The Executive Council of The Episcopal Church has granted a one-year $25,000 seed grant for the launch of a new Episcopal community in our diocese.

Named the “Mission of Saint Mary the Prophet,” this initiative will serve the community of East Portland, focusing primarily on those who are unhoused. The idea for this ministry came from conversations between Bishop Akiyama and the Rev. Sara Fischer as they discerned what a model of church that is outside a traditional parish or mission status would look like — particularly one with an outward-facing ministry focused on those who cannot financially support a building.

From this conversation, the Bishop and the Rev. Fischer turned to Diocesan Canon 4.2: City Mission Societies. “This Canon provides a unique opportunity for the diocese to explore non-traditional forms of ministry,” said Bishop Akiyama. Canon 4.2 allows, with the approval of the bishop, for a faith community, referred to as a “city mission society,” to be organized for “the purpose of ministering to persons not reached by parishes or missions.” This community would operate under the bishop’s purview, with an appointed clergyperson spearheading the on-the-ground work.

The Rev. Sara Fischer offers a warm meal to a neighbor.

Bishop Akiyama and the Rev. Fischer agreed on the “Mission of Saint Mary the Prophet” as the working name for this city mission, focusing on The Magnificat (Luke 1:46-55)as the building-less ministry’s cornerstone. “The Bishop and I are both passionate about the role of the church living out Mary’s proclamation,” said the Rev. Fischer. “The Magnificat shows her prophetic role in addition to other roles in our faith.”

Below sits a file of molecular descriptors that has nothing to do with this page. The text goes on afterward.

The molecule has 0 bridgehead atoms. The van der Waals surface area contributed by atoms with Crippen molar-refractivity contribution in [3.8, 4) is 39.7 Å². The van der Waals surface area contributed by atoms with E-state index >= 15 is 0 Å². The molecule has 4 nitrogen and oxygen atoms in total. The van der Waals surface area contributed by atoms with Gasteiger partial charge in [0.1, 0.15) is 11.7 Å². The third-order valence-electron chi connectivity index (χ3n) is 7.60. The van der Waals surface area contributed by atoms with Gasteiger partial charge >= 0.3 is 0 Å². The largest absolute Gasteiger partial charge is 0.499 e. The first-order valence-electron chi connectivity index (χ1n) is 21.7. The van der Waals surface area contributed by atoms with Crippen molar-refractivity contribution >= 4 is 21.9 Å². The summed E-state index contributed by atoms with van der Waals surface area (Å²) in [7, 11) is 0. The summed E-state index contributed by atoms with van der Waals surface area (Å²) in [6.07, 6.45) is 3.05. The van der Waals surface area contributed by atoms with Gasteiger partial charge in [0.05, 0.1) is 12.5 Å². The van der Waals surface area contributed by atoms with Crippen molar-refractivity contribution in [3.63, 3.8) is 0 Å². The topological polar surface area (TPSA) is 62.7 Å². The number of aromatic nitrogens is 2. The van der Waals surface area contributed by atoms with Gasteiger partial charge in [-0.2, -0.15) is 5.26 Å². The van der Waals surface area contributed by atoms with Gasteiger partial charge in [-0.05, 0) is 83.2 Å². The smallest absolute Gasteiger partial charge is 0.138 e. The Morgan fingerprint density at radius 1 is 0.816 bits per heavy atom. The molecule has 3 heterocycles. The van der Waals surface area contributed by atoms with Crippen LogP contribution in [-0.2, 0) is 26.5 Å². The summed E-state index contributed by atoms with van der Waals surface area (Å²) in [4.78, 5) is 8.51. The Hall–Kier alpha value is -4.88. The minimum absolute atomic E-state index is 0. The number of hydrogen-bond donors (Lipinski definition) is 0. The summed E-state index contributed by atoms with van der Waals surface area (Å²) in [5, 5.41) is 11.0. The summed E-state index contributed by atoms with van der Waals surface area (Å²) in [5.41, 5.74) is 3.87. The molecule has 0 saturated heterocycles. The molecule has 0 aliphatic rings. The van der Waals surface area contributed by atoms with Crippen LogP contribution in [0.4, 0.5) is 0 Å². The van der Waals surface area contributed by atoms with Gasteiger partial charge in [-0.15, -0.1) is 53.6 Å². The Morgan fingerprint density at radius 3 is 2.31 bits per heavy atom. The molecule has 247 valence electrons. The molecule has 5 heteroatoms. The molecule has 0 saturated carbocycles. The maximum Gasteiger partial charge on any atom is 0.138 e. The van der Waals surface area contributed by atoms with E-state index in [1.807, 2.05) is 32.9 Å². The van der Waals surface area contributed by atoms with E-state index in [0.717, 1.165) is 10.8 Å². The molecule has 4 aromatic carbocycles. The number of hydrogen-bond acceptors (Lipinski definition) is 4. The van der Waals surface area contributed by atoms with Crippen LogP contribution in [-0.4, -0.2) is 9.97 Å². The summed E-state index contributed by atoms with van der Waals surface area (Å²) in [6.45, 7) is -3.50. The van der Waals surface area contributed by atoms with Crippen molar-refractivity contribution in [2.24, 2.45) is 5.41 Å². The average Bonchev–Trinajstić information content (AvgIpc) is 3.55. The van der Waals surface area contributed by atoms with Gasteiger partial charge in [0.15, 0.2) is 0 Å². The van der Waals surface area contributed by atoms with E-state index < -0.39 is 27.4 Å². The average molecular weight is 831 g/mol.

“This mission seeks to embody Mary’s prophetic vision by responding to and embracing communities that have historically been ignored,” said Bishop Akiyama. “As a new faith community, the Mission of Saint Mary the Prophet will begin as a gathering of an intentional community rather than as outreach from an established congregation. In this way, those who are being served will also be those who serve and seek to interpret God’s grace and mercy in this specific context.”

There are two objectives the Mission of Saint Mary the Prophet will focus on in its first year. First, having intentional one-on-one conversations with the unhoused community about faith and their faith experience. Second, gathering people to co-create a grassroots trauma-informed worship. “I have always been fascinated with street church, and am interested to see what that looks like in Portland,” said the Rev. Fischer.

Half of the seed grant will cover the Rev. Fischer’s stipend, while the other half will fund the ministry’s professional and hospitality services. The Rev. Fischer has rented a small office in the Montavilla neighborhood as her “homebase,” but plans to mainly operate this ministry from her car and by foot walking the streets of East Portland.

The Rev. Fischer hopes that by the end of the one-year grant, a new faith community of unhoused people will begin to emerge, one that participants are excited for and feel they have ownership of.

“The wonderful thing about a seed grant from [The Episcopal Church] is that they expect these projects to evolve,” said the Rev. Fischer. “Projects like this are very fluid.”

Freed from the upkeep connected to maintaining a building, the ministry of the Mission of Saint Mary the Prophet can allocate its resources towards addressing the needs of its community. “New faith communities require relationships built on common concerns and desires rather than the building of a new structure,” says Bishop Akiyama. “The hunger for belonging, healing, and authentic expressions of the Holy is palpable in our diocese. I am excited to see how this ministry develops.”